Figure 1.
Click for large image
Figure 1. Her MRI revealed a dumbbell-shaped retroperitoneal liposarcomas occupied the gap between the portal vein and the inferior vena cava, encapsulated the portal vein and densely adherent to inferior vena cava.

For these reasons, the en block resection seem extremely difficulty, there would be a greater probability of uncontrollable massive hemorrhage if we perform an en block resection of this dumbbell-shaped tumor by force. Thus we decided to firstly resect its right part and found that the right-side attachment with inferior vena cava was only the close adhesion instead of the involvement. After careful dissection, the right part of mass was removed from right-side of portal vein and inferior vena cava (Fig. 2). Then we now have good vision and turn to the careful dissection of the link part of this dumbbell mass from behind portal vein. Subsequently, the left part of mass was fully mobilized from left lobe of liver and gastric lesser curvature. After finishing these steps, the link part located behind portal vein could be whole pushed to left side of hepatoduodenal ligament and thus enable the successful enblock resection together with the left part. Finally, the surrounding adipose and tissue were thoroughly cleared. Intraoperative bleeding was about 1500 mL, and her postoperative recovery was smooth. Postoperative pathologic diagnosis was liposarcoma accompanied by dedifferentiate and S - 100 (+), CD34 (+), CD117 (-).

Figure 2.
Click for large image
Figure 2. After careful dissection, the right part of this dumbbell-shaped was freed from the adjacent viscera and inferior vena cava.
Discussion▴Top 

Liposarcoma belongs to a kind of soft tissue sarcomas, accounting for malignant sarcomas 1%. Most of retroperitoneal liposarcoma (RI) have a complete coating and show the dilatability growth mode and low invasive capability; hence most of them can be complete resection. So far, surgery is still the only way to that RI, which emphasizes the complete surgical resection [7, 8]. The thoroughness and integrity of first excision is pivotal factor to determine its curative effect. Most of literatures agreed that the surrounding fat tissue should be thoroughly cleared, because any traces of surrounding adipose tissue are likely to conceal the variably-sized satellite focal or tumor cell. Additionally, the encapsulate of RI is actually a pseudocapsule formed by the surrounding connective tissue and tumor cells, so tumor cells often invade the pseudocapsule or surrounding tissue and even led to appearance of the skip spread. For these reasons, RI excision should include the surrounding normal tissues and involved organ [9, 10]. Due to the quick growth of tumor, neighboring large blood vessels and viscera were prone to be oppressed or even invaded. Once the invasion happens, the combined resection of multiorgan or part of the viscera is recommended on the condition of patients’ tolerance, so as to achieve the radical resection [11, 12]. According to 40 radical resections of RI from Serio’s report, 62% patients (25 cases) had to surfer the combined resection of the surrounding viscera, while major vascular resection had to be performed in another 17 cases [13]. Complete resection can not only enhance the patient’s survival time, but also reduce tumor recurrence rates. Relative studies indicated that the 5-year survival rate of complete excision and non-complete excision was respectively 75% and 34%, of which emphasizes the importance the radical resection [6, 14].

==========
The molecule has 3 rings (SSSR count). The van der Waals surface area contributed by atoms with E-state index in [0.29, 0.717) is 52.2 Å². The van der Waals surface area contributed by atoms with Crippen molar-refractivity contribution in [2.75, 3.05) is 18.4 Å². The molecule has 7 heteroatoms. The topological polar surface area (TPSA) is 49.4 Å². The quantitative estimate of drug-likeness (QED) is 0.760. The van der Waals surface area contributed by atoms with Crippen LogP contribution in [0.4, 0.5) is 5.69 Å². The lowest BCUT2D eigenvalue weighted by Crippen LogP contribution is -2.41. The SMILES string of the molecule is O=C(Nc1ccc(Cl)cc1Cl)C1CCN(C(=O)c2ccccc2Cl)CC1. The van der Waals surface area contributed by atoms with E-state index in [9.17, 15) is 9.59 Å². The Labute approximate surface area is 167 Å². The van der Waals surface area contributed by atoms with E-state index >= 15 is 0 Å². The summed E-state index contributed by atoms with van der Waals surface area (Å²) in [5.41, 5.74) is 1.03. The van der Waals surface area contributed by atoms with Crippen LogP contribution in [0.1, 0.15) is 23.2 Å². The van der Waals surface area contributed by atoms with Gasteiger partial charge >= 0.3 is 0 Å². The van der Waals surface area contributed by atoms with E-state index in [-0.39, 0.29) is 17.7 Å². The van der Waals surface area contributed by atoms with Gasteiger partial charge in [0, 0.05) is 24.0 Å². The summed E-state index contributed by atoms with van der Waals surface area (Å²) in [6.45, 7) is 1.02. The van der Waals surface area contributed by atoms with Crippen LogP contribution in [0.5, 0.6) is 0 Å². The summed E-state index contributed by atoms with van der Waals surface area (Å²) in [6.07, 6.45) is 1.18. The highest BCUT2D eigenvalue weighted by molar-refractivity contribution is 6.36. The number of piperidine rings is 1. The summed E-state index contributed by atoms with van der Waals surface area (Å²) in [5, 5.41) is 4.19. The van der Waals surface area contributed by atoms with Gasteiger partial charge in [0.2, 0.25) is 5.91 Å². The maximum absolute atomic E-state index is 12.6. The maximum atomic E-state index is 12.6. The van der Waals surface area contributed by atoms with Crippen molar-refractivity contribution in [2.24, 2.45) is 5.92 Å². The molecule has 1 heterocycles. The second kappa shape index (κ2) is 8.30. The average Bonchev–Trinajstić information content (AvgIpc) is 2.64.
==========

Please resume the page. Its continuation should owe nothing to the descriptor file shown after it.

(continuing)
The specialty of this case lies in: this patient needed a reoperation for the fifth recurrence, part of mass had no obvious capsule for the prior operations’ scar and dense adhesion, a consequence of which increased the resection difficulty; more specifically, the link part of this dumbbell mass occupied the whole gap between the portal vein and the inferior vena cava, and encapsulated the portal vein; except for this, there was 8 cm part of this mass that was closely attached to portal vein and inferior vena cava; the diameter of both left and right part of this mass all reached 20 cm. For these reasons, it is almost impossible to push the whole mass to any side for en block resection. If we perform an en block resection of this dumbbell-shaped tumor by force, there would be a greater probability of uncontrollable massive hemorrhage. For this kind of dumbbell RI adjacent to major vessels, we should consider firstly resecting part of mass, pushing the rest part to the other side and then resecting together, of which make the complete resection more easy and safe. Finally, the clear of surrounding adipose and tissue must be performed so as to ensure maximum degree of the thoroughness and integrity excision, and to avoid the post-operation relapse [5, 9, 14].